An informed American official told the Israeli newspaper Yedioth Ahronoth that US Secretary of State John Kerry is expected to replace most of his team members who work on the Palestinian-Israeli peace talks.
The official, who spoke on condition of anonymity, pointed out that Kerry has not yet announced whether he will wait for several months and thus start new reconciliation efforts, or set up new principles for an agreement based on US vision.
Israeli officials confirmed the same to Haaretz newspaper, citing a letter sent by Martin Indyk to Brookings Institute in which he previously served as vice president. Indyk, Kerry's Middle East envoy, sent the letter to Brookings 6 months before the start of reconciliation talks, and mentioned in it that he was expecting to return to the Institute soon.
Haaretz pointed out that it is highly likely that the anonymous official quoted by Yedioth Ahronoth as saying that negotiations had failed was Indyk himself.
The official added that, unlike Israeli claims, the settlement issue was one of the major obstacles to reaching solutions in the 9 months agreed upon.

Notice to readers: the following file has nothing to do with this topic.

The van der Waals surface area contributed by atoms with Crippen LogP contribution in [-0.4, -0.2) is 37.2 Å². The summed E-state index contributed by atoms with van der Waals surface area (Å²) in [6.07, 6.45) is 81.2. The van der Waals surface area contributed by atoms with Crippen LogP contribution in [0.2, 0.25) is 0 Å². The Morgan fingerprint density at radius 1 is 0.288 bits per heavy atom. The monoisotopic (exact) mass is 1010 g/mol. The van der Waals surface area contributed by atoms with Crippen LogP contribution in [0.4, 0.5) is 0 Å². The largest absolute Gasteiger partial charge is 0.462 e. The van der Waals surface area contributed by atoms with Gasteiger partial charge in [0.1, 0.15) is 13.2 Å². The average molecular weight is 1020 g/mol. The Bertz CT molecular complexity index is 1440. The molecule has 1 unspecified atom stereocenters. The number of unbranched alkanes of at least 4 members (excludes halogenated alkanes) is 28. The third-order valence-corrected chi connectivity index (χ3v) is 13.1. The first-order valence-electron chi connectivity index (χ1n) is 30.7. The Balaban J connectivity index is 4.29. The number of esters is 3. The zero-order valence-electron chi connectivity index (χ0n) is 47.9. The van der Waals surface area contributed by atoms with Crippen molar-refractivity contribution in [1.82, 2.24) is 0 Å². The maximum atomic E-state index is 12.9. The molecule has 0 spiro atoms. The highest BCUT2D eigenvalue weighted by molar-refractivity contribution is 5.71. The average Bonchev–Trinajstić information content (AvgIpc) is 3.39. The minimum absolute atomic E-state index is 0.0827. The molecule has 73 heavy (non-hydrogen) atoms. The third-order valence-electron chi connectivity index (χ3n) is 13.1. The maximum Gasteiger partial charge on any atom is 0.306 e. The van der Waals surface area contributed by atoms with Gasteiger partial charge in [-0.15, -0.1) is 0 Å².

Furthermore, the official said that the US team drew tentative borders for the West Bank using advanced software, and that according to the US plan, Israel would continue to exercise control on more than 80 percent of settlements in the West Bank, while only 20 percent would be evacuated.
Regarding Jerusalem borders, the plan is based on what former US President Bill Clinton suggested in 2000, namely that Jewish neighbourhoods would continue to be under Israeli control, while Arab neighbourhoods would be run by the Palestinian Authority. According to the US official, however, Israel did not respond to the US proposal, neither positively nor negatively.